Back in 2012, the US Supreme Court declared it was illegal for law enforcement to attach a GPS tracker to a suspect’s car without first getting a warrant. But in 2018, cops in Indiana charged a suspected drug dealer with theft after he removed such a tracking device from his SUV, triggering a legal debate over whether you can legally remove such devices. As it turns out, you most assuredly can. A new unanimous ruling from the Indiana Supreme Court has declared that the suspect in question did not “steal” the government-owned device, and that law enforcement should have known better before bringing the charges. The case started back in July of 2018, when the Warrick County, Indiana Sheriff's Office obtained a warrant to attach a GPS tracking device to an SUV belonging to Derek Heuring, after receiving a tip from a confidential information who claimed he used the vehicle to sell meth. While the attached device delivered Heuring’s location data to police for around a week, it stopped transmitting shortly thereafter—leading police to suspect it had been removed. Police waited another 10 days to see if the device would start transmitting again, then applied for a new search warrant to search both Heuring and his parents’ homes. Under US law, law enforcement has to show probable cause that a crime has been committed before performing a property search. In Heuring’s case, police declared that the probable cause was the suspicion that Heuring had committed a crime by removing the device, something the court was skeptical of from the start. "I'm really struggling with how is that theft," Justice Steven David stated during oral arguments last November. Once they raided Heuring’s home, police discovered methamphetamine and paraphernalia, and shortly thereafter charged him with drug dealing and theft of the GPS device.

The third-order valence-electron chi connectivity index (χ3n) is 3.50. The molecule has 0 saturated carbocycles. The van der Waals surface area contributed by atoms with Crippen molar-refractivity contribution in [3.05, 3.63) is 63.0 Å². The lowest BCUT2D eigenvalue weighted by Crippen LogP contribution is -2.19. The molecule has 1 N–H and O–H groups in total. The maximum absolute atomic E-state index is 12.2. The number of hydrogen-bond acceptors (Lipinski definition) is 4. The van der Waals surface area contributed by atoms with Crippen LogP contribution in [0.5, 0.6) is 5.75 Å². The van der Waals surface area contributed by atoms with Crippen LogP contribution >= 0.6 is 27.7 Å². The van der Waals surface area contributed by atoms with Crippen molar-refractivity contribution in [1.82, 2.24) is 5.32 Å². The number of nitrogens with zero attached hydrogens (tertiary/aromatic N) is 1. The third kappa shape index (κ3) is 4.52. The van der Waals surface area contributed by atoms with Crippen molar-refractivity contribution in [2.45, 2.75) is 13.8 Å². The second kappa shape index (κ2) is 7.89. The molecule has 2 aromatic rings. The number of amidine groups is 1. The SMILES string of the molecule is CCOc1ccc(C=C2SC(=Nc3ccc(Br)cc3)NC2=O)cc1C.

The gambit didn’t turn out particularly well for law enforcement. In the court ruling, first reported by Ars Technica, judges declared that law enforcement’s justification for the warrant was illegal. The ruling was also quick to note that even if police were able to prove Heuring had removed the device, it didn’t mean he had stolen it, and that suggesting otherwise opened the door to all manner of weedy problems.
"To find a fair probability of unauthorized control here, we would need to conclude the Hoosiers don't have the authority to remove unknown, unmarked objects from their personal vehicles," Chief Justice Loretta Rush said in the ruling. The court went on to admonish Indiana law enforcement, suggesting that officers should have known better than to lean on such a flimsy excuse for probable cause. Under a principle known as the exclusionary rule, evidence obtained with an invalid search warrant can’t be included at trial, which could easily undermine the Warrick County Sheriff's Office entire case.
"We find it reckless for an officer-affiant to search a suspect's home and his father's barn based on nothing more than a hunch that a crime has been committed," the court wrote. "We are confident that applying the exclusionary rule here will deter similar reckless conduct in the future."
Of course, this is only a ruling in Indiana state court, but it bodes well for other, similar cases around the country.